The primary benefit associated with using LGDs as comes from the ewe and lamb losses that were avoided. We estimated that the deployment of LGDs reduced lambs lost to coyotes by 43% each year at HREC. With a breeding ewe flock of 500 and reproductive rate of 1.12, LGDs are anticipated to reduce lamb predation by 27 head per year. During the study period, the average sale price for feeder lambs was $1.37/lb and lambs were sold at an average weight of 65 lbs. Thus, savings from reduced lamb predation were estimated to be $2,404 per year. We also found that the deployment of LGDs corresponded to a drop in ewe predation of 25% per year, or four ewes each year. HREC sold running age ewes, i.e., females incorporated in commercial breeding flocks, for an average price of $244.75 per head; estimated savings totaled $979 per year.
Given that LGDs are investments that have an average useful life of seven years, we must calculate all expected future benefits associated with LGDs over that time period with appropriate adjustments for the time value of money. The present value of the total anticipated savings associated with reduced lamb and ewe predation over the seven-year horizon was estimated to be $16,200, given our 3% discount rate.
LGDs are considered capital investments that depreciate over time. While puppies are less expensive to purchase initially, they involve substantially higher costs to train and are not effective immediately. For our analysis, we assumed dogs were purchased as puppies for $400 each for a total initial investment of $2,000 for five pups. We assumed these young LGDs were not effective at reducing predation in their first year and only 50% effective during their second year.
Evidence suggests that 45% of LGDs died or were put down during their useful life, with the risk being higher for pups. Assuming the mortality rate for each LGD in a given year was 11% if younger than 38 months and 5% if 38 months or older, then the present value of expected total replacement costs would be $728. Maintenance costs for LGDs include dog food and veterinary expenses. During the study period, veterinarian costs averaged $210 per dog per year and food averaged $654 per dog per year. In total, the discounted present value of anticipated costs associated with using five LGDs as a non-lethal depredation tool over the investment’s useful life totaled $29,612.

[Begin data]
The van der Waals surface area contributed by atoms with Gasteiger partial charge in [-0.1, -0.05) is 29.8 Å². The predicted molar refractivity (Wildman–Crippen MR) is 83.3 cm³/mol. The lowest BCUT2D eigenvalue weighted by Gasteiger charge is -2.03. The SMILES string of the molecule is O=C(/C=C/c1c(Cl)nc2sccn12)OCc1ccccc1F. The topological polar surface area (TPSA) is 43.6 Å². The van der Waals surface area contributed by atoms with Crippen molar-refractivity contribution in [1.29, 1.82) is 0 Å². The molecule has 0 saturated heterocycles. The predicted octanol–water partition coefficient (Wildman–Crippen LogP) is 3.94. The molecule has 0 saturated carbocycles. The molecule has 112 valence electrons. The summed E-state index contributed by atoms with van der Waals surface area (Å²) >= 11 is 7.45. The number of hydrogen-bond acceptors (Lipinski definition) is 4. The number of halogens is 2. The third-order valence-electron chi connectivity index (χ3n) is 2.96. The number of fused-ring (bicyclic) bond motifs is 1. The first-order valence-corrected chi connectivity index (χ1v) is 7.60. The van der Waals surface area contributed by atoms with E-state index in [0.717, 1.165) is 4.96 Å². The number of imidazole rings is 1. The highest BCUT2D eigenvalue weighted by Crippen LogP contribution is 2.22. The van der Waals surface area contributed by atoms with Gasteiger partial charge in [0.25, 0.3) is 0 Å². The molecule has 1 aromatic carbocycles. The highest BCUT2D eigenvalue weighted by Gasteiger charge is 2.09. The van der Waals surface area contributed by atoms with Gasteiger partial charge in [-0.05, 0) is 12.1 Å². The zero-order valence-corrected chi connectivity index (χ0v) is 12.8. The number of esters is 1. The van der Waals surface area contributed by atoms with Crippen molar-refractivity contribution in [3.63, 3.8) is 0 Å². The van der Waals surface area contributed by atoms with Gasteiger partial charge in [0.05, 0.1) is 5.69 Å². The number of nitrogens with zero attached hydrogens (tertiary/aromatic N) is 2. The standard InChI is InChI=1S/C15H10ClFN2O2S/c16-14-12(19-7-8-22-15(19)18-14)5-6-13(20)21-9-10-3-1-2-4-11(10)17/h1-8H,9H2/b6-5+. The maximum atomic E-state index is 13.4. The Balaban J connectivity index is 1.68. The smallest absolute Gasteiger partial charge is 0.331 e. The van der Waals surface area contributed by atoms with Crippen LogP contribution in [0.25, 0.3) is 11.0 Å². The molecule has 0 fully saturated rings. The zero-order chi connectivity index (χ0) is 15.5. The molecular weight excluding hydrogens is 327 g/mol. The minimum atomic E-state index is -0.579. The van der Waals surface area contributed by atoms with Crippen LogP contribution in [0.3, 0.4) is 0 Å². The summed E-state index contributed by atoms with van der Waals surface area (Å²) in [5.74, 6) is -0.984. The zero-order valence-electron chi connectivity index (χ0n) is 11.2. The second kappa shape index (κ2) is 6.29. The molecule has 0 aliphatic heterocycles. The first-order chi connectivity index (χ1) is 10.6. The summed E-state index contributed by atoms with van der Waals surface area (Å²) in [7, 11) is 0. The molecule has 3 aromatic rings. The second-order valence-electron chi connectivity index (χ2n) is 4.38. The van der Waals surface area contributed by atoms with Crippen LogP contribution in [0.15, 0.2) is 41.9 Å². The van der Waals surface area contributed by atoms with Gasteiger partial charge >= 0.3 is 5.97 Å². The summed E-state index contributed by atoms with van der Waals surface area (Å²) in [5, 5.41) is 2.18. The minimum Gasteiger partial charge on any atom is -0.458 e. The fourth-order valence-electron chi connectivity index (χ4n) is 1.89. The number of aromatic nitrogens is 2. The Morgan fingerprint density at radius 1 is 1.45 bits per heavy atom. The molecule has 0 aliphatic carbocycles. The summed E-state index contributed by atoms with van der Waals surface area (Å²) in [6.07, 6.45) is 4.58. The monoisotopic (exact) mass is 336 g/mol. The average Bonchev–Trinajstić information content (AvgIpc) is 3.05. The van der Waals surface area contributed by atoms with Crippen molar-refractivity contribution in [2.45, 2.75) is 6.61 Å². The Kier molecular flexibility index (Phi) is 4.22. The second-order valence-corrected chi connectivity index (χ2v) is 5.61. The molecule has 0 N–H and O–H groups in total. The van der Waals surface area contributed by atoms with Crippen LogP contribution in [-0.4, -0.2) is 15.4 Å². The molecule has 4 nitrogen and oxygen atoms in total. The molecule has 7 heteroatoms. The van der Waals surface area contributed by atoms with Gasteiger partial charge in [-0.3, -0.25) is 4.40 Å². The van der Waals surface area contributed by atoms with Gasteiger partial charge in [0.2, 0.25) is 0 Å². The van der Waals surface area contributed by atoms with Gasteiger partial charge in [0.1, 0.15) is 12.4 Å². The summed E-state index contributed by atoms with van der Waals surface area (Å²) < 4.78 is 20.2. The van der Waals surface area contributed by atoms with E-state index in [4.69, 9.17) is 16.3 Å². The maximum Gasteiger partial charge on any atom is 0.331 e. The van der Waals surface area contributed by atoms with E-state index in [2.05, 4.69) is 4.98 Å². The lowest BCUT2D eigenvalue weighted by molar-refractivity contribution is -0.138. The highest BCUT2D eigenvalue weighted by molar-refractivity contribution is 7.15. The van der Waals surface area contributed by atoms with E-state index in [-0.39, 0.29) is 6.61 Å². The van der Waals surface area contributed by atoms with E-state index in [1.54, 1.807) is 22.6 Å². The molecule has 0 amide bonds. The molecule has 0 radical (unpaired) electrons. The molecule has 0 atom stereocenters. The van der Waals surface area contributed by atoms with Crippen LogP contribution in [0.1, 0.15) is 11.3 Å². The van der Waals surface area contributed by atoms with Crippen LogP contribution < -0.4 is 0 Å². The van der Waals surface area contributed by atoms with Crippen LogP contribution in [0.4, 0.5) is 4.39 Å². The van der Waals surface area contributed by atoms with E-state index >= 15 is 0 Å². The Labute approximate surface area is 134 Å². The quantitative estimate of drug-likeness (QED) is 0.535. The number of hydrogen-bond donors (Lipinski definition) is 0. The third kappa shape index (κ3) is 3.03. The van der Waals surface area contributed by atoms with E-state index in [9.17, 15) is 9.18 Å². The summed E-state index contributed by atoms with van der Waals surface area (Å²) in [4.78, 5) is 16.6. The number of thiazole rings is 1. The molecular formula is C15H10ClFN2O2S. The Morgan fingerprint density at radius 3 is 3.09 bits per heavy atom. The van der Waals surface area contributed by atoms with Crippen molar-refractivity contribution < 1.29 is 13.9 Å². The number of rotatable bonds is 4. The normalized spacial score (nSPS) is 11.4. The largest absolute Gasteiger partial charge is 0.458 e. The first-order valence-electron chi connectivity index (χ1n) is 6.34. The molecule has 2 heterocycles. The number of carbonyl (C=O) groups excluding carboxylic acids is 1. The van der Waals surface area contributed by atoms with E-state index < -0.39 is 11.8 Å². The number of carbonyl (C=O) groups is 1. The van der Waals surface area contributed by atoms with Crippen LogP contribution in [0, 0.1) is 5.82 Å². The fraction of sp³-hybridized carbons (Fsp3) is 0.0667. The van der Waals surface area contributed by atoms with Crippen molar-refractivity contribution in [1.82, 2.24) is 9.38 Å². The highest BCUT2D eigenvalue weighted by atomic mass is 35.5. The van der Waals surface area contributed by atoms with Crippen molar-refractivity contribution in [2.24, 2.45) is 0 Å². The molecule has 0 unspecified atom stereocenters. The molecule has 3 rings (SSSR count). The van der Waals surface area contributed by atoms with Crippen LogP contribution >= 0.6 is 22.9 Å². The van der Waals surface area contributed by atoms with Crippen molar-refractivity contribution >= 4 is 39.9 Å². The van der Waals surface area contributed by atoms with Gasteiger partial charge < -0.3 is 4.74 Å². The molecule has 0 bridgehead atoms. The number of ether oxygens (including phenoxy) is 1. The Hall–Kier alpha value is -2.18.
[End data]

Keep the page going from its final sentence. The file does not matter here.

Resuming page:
Net Present Value and Additional Considerations
We estimated the discounted stream of future expected net benefits to assess the economic viability of investing in LGDs and found that costs exceeded benefits by a total of $13,412 over the seven-year period. This translates to a benefit/cost ratio of about 0.55. However, this result cannot be viewed in isolation as the experience at HREC may not be representative for many commercial production scenarios.
HREC may have experienced lower efficacy rates than one may expect on the typical commercial sheep operation in the Western U.S. Past surveys on the effectiveness of LGDs have shown 68% of respondents reporting that LGDs eliminate predation entirely. If this were the case and we recalculate the model for this scenario, a total of 65 lambs and 12 ewes would have been saved by LGDs from coyote predation, relative to the pre-control baseline. Thus, savings from reduced lamb and ewe predation would be $5,788 and $2,937 per year, respectively. Under these conditions, the present value of benefits would exceed the costs by $12,164 over the seven-year period, equivalent to a benefit-cost ratio of 1.41.
The results reported here are also dependent upon other changing factors such as lamb prices, ewe prices, LGD feed costs, etc. To the extent that these prices change over time, so too will the cost-benefit ratio of LGDs.
This blog was adapted from Saitone, T.L. and E.M. Bruno. 2020. “Cost Effectiveness of Livestock Guardian Dogs for Predator Control.” Wildlife Society Bulletin 44(1): 101-109.
Bruno, E.M., and T.L. Saitone. “Livestock Guardian Dogs: Do the Benefits Outweigh the Costs for Sheep Producers?”ARE Update 22(6) (2019): 9–11.